And so forth. You can kill an hour like this without blinking. That’s not all you kill.

    I don’t watch much TV, but time spent at the computer is still time spent passively in front of a lighted screen. Well, not exactly passively; after all, I do read, e-mail, blog and gather nontrivial information. (Though one’s definition of “nontrivial” deserves skepticism; is the up-to-the-minute dispatch from the presidential horse race really all that important?)

    But it’s not the same thing as reading a book, which requires extended concentration, as opposed to the head-jangling, hippity-hopping from e-mail to blogs to YouTube to news media Web sites that characterizes the online experience.

    In fact, I find it more difficult than ever to stick with a book. It’s usually the case that I’m reading three or four at any time and rarely finish any of them. I have this sneaking suspicion that working and living in an intensive, online information environment is not only compromising my ability to stick to offline disciplines like prayer and exercise, but my ability to read and think deeply.

    Fifteen years ago, I quit my Washington journalism job and moved for the winter into an old country house in south Louisiana, where I lived alone, in an enveloping silence. No TV, no computer, no newspaper, no neighbors – the closest thing to a monastic life I’ll ever know.

    The first two weeks of that just about drove me crazy. But then I started to notice something. My mind stilled. I could sit and read a single book for hours. I developed a real prayer life and began to learn the art of patience, of listening, of focus. It was a time of real sweetness, clarity and peace.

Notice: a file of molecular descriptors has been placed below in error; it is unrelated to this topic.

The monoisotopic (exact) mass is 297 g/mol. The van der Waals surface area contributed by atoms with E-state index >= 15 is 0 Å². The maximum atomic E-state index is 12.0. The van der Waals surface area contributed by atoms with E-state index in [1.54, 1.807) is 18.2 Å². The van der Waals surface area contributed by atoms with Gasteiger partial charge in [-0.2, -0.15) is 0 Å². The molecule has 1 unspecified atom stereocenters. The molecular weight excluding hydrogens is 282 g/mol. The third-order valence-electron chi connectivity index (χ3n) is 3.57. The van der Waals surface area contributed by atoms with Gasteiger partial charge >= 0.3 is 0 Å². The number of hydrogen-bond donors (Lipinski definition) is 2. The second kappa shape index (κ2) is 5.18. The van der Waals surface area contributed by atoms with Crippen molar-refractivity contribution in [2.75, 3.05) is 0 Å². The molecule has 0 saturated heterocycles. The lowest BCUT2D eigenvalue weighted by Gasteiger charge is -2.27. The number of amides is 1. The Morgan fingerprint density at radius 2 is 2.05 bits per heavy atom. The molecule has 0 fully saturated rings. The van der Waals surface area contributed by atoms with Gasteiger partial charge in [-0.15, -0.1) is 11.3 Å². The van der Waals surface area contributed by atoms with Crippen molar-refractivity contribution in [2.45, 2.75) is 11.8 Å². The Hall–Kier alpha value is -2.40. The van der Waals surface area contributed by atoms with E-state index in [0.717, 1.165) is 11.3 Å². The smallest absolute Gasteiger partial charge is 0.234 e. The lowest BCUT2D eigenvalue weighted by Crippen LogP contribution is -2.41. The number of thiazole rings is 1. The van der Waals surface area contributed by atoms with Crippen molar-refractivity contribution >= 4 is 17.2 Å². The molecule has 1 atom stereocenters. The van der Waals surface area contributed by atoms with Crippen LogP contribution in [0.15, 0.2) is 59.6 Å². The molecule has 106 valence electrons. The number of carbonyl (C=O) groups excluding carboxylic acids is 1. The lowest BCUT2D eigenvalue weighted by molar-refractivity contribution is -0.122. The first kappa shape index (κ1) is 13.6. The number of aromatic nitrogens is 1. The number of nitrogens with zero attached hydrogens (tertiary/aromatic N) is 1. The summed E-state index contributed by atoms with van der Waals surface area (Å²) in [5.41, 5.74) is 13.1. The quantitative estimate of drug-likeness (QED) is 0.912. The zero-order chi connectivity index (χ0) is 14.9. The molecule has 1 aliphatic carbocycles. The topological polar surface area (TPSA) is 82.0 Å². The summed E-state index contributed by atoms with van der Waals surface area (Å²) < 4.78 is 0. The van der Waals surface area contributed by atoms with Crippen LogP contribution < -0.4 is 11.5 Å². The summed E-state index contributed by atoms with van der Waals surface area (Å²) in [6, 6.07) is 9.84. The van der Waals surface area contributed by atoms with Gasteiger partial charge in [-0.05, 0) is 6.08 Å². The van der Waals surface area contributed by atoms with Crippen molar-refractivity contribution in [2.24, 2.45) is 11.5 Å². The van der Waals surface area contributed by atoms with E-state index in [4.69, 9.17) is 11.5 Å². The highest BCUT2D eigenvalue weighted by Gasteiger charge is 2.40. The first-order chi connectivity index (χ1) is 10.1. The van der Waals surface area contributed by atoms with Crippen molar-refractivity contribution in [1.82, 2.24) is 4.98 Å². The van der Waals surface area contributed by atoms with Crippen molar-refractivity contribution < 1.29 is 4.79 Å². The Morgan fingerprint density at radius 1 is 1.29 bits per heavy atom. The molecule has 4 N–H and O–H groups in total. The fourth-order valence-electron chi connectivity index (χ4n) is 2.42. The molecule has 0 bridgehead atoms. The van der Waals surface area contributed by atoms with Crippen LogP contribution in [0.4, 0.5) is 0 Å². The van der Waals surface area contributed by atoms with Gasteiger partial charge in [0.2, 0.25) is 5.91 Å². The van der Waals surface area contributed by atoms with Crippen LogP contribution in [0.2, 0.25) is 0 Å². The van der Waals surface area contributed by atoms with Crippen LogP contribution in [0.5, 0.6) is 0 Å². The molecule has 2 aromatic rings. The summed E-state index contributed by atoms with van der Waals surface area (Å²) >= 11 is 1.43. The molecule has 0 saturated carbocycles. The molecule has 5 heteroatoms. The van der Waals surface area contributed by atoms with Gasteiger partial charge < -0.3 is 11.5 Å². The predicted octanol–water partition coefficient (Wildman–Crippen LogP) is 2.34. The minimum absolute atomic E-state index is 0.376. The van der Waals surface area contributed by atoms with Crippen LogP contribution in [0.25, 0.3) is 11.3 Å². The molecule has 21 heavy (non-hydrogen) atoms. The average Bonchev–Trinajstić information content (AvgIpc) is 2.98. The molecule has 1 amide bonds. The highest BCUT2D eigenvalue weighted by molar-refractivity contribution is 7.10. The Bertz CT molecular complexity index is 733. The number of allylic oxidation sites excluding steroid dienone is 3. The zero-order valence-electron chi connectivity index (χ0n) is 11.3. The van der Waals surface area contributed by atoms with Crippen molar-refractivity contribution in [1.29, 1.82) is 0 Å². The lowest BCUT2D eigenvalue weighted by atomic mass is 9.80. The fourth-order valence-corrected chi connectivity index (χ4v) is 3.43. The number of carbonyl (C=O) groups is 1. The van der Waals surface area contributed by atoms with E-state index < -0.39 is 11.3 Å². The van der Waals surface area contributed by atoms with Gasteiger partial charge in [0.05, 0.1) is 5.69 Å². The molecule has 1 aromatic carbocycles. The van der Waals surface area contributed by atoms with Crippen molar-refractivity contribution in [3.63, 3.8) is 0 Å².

Later, when I returned to my Washington newspaper, I vowed that I would tender with me the lessons learned in the great silence. Ha.

    A journalist friend in L.A. writes with news of his MySpace page and to ask about mine. I don’t have one and don’t plan to. “Are you serious?” he writes. “Every journalist I know has one. It’s a great way to keep in touch with people.”

    See, that’s my problem: I’m too in touch with people. I can’t keep up with my daily e-mail. I can’t stay on top of all the information I get online and via the news media from people all around the world. And I can’t stop mainlining news and information, because after all, it’s not only my job but my passion.

    I am becoming the ideal 21st-century American: a soft-bellied physical slacker who knows everything going on right this very second but understands less and less of it. Information is not the same thing as knowledge, and “data” is not a synonym for “wisdom.”

    Cultural critic Bill McKibben once wrote that turning on a television (he might have said a computer, too) “obliterates the three rarest commodities of our age: silence, solitude, darkness.”

    Sitting alone in my living room, fingering a prayer rope in the noiseless pre-dawn Tenebrae and fighting against irresolution and a compulsion to turn on, log in and drop out of reality by immersing myself in its electronic simulation, I know just what he means.

    Gotta remember to drop him an e-mail to tell him so.

    Rod Dreher is a Dallas Morning News editorial columnist. His e-mail address is email hidden; JavaScript is required.